Stack Overflow is a community of 4.7 million programmers, just like you, helping each other.

Join them; it only takes a minute:

Sign up
Join the Stack Overflow community to:
  1. Ask programming questions
  2. Answer and help your peers
  3. Get recognized for your expertise

Two instances of this C++ object exist.

        std::vector<unsigned short> a;

One where the std::vector is empty and the other where it contains 50 elements.

Which instance copies most quickly or do they copy in the same time?

share|improve this question
I've edited in a clarification. – alan2here Sep 17 '11 at 22:58
I can't even begin to imagine why the answer to this question should not be obvious. – Jon Sep 17 '11 at 22:59
Trying to break down this question to get a decent answer… – alan2here Sep 17 '11 at 23:01
After reading that one: if your program runs slowly, it does so because it has bigger problems than the order of the populate/push operations. Step back from the details because you are not going to cure the disease by treating the symptoms. – Jon Sep 17 '11 at 23:05
It's not running slowly, it's very efficient, and obviously there is a simpler to think about solution but I'm still wondering if the other way will work as well. – alan2here Sep 17 '11 at 23:08
up vote 10 down vote accepted

When a std::vector is copied all of it's elements are also copied - so the time taken should be proportional to vector.size().

In c++0x so called move semantics are introduced, allowing a move constructor and move assignment operator to be defined for types. These are defined for standard library containers (such as std::vector) and should allow for vector's to be moved in O(1) time. If you're worried about performance, maybe you could re-cast your operations to make use of these new features.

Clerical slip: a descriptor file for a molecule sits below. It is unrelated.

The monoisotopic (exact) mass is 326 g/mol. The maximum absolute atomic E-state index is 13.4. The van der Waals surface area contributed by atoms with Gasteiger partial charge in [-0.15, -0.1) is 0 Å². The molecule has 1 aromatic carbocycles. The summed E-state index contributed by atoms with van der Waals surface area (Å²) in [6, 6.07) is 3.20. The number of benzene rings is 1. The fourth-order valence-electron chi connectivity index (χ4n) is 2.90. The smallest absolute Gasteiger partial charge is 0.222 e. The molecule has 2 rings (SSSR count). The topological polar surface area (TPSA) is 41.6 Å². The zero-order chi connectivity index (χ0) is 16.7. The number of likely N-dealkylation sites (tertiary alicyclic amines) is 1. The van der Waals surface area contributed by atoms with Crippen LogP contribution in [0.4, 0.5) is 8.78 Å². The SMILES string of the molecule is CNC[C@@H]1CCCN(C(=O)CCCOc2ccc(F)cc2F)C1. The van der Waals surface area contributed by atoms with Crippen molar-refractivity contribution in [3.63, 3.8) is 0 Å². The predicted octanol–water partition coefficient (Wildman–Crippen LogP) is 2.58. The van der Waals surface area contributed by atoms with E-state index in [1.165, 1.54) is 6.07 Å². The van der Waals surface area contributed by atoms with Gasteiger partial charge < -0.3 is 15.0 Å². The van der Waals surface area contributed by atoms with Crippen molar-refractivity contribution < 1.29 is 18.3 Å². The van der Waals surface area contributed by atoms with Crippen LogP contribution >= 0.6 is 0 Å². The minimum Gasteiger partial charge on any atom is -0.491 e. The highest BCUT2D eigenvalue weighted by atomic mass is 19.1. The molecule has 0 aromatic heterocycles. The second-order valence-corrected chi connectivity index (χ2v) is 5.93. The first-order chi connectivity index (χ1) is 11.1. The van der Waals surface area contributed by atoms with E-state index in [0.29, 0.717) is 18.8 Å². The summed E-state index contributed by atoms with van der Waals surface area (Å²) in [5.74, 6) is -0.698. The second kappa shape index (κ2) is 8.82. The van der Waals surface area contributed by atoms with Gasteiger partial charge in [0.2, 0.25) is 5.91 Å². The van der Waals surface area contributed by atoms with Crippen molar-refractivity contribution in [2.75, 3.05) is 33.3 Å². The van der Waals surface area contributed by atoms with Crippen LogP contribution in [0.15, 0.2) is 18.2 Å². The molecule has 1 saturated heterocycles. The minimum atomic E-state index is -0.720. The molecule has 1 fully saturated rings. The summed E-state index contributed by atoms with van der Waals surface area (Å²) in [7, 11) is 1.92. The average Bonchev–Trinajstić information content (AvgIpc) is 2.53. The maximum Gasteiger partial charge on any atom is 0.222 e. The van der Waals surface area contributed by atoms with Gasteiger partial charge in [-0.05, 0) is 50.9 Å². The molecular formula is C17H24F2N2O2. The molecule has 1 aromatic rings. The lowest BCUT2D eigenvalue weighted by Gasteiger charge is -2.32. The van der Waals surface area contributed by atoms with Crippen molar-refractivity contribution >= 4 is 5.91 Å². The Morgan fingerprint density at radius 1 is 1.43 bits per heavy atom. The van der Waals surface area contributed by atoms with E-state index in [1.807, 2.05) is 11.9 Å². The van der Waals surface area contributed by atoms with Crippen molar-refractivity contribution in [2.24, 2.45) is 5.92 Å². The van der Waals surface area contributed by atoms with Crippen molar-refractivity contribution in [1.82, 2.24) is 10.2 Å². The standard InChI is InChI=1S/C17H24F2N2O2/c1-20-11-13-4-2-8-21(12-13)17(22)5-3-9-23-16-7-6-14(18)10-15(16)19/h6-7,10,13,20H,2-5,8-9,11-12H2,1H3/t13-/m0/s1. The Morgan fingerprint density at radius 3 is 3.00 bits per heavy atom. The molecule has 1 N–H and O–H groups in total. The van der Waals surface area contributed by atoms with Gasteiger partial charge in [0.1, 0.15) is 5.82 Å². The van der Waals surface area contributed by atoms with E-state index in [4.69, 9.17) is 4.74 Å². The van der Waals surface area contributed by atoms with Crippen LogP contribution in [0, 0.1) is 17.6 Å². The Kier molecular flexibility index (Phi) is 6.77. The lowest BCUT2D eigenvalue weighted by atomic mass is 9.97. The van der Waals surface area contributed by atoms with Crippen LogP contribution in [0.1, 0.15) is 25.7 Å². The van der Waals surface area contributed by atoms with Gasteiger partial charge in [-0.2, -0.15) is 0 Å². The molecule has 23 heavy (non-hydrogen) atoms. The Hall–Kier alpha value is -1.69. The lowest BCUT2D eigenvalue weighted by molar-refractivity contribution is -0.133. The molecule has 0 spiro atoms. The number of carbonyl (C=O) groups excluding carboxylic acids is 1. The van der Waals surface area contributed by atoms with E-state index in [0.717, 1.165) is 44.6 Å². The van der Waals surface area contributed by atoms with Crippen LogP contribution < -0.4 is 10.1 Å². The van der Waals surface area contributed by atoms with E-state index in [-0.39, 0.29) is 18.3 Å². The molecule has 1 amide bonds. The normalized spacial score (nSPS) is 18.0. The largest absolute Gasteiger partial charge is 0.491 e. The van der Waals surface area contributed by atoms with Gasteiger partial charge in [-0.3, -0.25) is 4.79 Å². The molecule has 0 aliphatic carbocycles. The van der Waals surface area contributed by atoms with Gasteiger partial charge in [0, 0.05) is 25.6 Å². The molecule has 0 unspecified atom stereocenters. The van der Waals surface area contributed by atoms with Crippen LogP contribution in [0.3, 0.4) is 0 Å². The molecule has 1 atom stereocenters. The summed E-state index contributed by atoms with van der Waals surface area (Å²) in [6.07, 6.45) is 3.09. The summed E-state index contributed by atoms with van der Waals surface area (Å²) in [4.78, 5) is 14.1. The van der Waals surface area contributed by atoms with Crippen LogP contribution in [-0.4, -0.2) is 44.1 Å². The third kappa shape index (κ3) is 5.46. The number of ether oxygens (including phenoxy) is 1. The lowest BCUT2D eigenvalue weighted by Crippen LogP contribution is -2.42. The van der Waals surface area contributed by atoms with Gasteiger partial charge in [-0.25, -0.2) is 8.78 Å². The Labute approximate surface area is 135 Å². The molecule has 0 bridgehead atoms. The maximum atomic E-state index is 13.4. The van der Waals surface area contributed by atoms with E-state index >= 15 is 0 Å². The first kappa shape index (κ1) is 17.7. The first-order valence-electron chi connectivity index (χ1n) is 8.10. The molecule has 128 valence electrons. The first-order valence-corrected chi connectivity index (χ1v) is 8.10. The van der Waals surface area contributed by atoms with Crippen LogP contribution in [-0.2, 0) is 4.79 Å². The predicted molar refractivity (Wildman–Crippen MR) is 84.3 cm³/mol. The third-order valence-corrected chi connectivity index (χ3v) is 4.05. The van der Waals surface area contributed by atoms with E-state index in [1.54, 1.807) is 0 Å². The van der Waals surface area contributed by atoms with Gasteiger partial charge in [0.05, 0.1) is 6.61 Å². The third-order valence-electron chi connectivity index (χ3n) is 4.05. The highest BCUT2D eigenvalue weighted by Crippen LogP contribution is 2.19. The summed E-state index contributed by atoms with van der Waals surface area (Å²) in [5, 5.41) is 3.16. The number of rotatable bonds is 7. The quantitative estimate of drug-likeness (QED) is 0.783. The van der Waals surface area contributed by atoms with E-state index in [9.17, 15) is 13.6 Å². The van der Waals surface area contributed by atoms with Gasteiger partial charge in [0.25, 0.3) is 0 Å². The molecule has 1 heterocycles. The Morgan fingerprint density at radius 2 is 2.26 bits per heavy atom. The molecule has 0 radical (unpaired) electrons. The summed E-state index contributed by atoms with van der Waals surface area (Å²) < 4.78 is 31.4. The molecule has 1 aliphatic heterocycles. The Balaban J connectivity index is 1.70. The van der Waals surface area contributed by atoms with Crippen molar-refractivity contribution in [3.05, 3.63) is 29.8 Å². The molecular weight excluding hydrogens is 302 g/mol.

EDIT: Based on the linked question, if you're worried about the extra copies potentially done when calling vector::push_back you have a few options:

  1. In c++0x use the new vector::emplace_back instead. This allows for your objects to be constructed in-place in the container.
  2. In c++0x use move semantics, via something like vector.push_back(std::move(object_to_push)). For POD types this will still do more copying than the emplace_back option.
  3. Store a container of pointers to objects rather than objects themselves. The only thing that will get copied by the container in this case is the pointer itself - which is cheap. You potentially want to use some variant of smart pointers with this option.

Hope this helps.

share|improve this answer
Yeah it does, it's refreshing to see a good, straight answer, even more so to see one quickly :¬) – alan2here Sep 17 '11 at 23:09

Your Answer


By posting your answer, you agree to the privacy policy and terms of service.

Not the answer you're looking for? Browse other questions tagged or ask your own question.